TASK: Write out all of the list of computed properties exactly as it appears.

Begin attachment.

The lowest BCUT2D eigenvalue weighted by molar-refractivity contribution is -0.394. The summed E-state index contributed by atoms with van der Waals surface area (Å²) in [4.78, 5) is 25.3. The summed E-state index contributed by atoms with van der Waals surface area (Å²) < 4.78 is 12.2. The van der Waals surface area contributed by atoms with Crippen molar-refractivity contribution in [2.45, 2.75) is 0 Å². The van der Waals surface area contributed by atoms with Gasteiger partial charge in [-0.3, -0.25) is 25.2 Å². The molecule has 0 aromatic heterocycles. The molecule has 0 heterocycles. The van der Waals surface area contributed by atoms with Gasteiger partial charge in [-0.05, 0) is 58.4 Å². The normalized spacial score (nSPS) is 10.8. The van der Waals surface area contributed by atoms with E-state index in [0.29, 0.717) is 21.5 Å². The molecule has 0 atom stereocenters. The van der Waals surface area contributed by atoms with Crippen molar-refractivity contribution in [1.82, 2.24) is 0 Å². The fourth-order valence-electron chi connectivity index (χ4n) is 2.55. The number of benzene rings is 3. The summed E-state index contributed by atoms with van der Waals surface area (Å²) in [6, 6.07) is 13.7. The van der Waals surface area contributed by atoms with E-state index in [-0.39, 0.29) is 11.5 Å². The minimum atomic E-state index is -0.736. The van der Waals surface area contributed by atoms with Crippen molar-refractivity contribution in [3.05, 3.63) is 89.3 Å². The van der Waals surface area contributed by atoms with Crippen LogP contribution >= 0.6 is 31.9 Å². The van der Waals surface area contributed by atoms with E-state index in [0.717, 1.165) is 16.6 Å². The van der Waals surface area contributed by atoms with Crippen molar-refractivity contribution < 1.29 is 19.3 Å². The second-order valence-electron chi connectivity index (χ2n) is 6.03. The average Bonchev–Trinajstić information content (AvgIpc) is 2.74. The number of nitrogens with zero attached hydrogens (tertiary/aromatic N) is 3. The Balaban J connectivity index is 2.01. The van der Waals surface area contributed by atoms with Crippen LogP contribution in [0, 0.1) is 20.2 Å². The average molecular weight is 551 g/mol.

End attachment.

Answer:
The lowest BCUT2D eigenvalue weighted by molar-refractivity contribution is -0.394. The summed E-state index contributed by atoms with van der Waals surface area (Å²) in [4.78, 5) is 25.3. The summed E-state index contributed by atoms with van der Waals surface area (Å²) < 4.78 is 12.2. The van der Waals surface area contributed by atoms with Crippen molar-refractivity contribution in [2.45, 2.75) is 0 Å². The van der Waals surface area contributed by atoms with Gasteiger partial charge in [-0.3, -0.25) is 25.2 Å². The molecule has 0 aromatic heterocycles. The molecule has 0 heterocycles. The van der Waals surface area contributed by atoms with Gasteiger partial charge in [-0.05, 0) is 58.4 Å². The normalized spacial score (nSPS) is 10.8. The van der Waals surface area contributed by atoms with E-state index in [0.29, 0.717) is 21.5 Å². The molecule has 0 atom stereocenters. The van der Waals surface area contributed by atoms with Crippen molar-refractivity contribution in [1.82, 2.24) is 0 Å². The fourth-order valence-electron chi connectivity index (χ4n) is 2.55. The number of benzene rings is 3. The summed E-state index contributed by atoms with van der Waals surface area (Å²) in [6, 6.07) is 13.7. The van der Waals surface area contributed by atoms with E-state index in [-0.39, 0.29) is 11.5 Å². The minimum atomic E-state index is -0.736. The van der Waals surface area contributed by atoms with Crippen molar-refractivity contribution in [3.05, 3.63) is 89.3 Å². The van der Waals surface area contributed by atoms with Crippen LogP contribution >= 0.6 is 31.9 Å². The van der Waals surface area contributed by atoms with E-state index in [0.717, 1.165) is 16.6 Å². The van der Waals surface area contributed by atoms with Crippen molar-refractivity contribution < 1.29 is 19.3 Å². The second-order valence-electron chi connectivity index (χ2n) is 6.03. The average Bonchev–Trinajstić information content (AvgIpc) is 2.74. The number of nitrogens with zero attached hydrogens (tertiary/aromatic N) is 3. The Balaban J connectivity index is 2.01. The van der Waals surface area contributed by atoms with Crippen LogP contribution in [0, 0.1) is 20.2 Å². The average molecular weight is 551 g/mol.